Cyber Incidents Down in 2019

According to a recent article on, latest annual Federal Information Security Management Act (FISMA) report to Congress shows there were 8% fewer cybersecurity incidents reported in fiscal 2019 across government. The report attributes this trend to improved risk management, as 73 federal agencies now meet the highest rating of “managing risks” in their CIO -assessed FISMA posture. That’s up from 62 agencies the year prior and 33 in 2017. The report demonstrates that agencies are making significant progress in managing risk and also highlights that focused efforts to secure government mobile devices have been especially important in today’s expanded telework environment, according to a statement from FISMA. Read more.

Old Dominion University Cyber Grants Help Boost Workforce and Local Economy

According to a recent article on, in an effort to boost the cybersecurity workforce in the Hampton Roads area and spur economic development, the Coastal Virginia Center for Cyber Innovation, a cybersecurity program led by Old Dominion University, has just awarded $680,000 in research grants. Five teams comprising area researchers and private businesses received the grants. The projects include a variety of disciplines and local institutions. For example, ODU psychology professor Jeremiah Still is partnering with MI Technical Solutions in Chesapeake to teach Department of Defense personnel about the best practices for guarding against online attacks. That project received an $88,000 grant. Read more.

FBI Offers US Companies Insight into Uptick in Healthcare Hacking

A recent article on reports that criminal and state actors continue to target U.S. clinical trial data, trade secrets, and the “sensitive data and proprietary research of U.S. universities and research facilities. According to an FBI told advisory, these actions are “likely due to the current global public health crisis,” as some nation-states shifting cyber resources to collect against the health care and public health sector, while criminals are targeting similar entities for financial gain. The advisory includes multiple examples since February of state-linked hackers trying to compromise and retain access to the networks of organizations in the U.S. health care and public health sector. It is the latest in a series of warnings from U.S. officials about similar cybersecurity incidents as the race for a coronavirus vaccine intensifies. Read more.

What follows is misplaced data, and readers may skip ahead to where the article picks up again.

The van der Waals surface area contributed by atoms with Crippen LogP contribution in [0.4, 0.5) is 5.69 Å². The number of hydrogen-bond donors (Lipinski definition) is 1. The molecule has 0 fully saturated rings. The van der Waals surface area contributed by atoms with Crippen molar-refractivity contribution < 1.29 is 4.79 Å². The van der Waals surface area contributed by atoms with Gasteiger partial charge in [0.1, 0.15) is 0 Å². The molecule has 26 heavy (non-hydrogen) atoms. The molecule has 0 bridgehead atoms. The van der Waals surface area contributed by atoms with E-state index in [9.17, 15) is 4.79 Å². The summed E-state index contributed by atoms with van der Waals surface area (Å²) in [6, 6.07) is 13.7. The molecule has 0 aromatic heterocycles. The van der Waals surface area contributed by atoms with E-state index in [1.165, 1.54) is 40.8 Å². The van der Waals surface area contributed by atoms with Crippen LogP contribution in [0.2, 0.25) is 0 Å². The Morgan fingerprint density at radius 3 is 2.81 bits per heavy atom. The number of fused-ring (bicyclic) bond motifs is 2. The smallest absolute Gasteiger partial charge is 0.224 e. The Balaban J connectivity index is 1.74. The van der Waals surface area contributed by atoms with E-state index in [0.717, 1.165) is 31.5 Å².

Cyber Connections News Roundup: May 19

Get the latest cybersecurity news from leading companies, news outlets and blogs.

Cyber Connections News Roundup is a bi-weekly brief of online links to news stories and commentary of interest to the cybersecurity community, delivered on the second and fourth Tuesday of each month. Articles are selected for their newsworthiness, timeliness, potential impact, and reach.

May 19, 2020

COVID-19 Increases Cybersecurity Challenges for Hospitals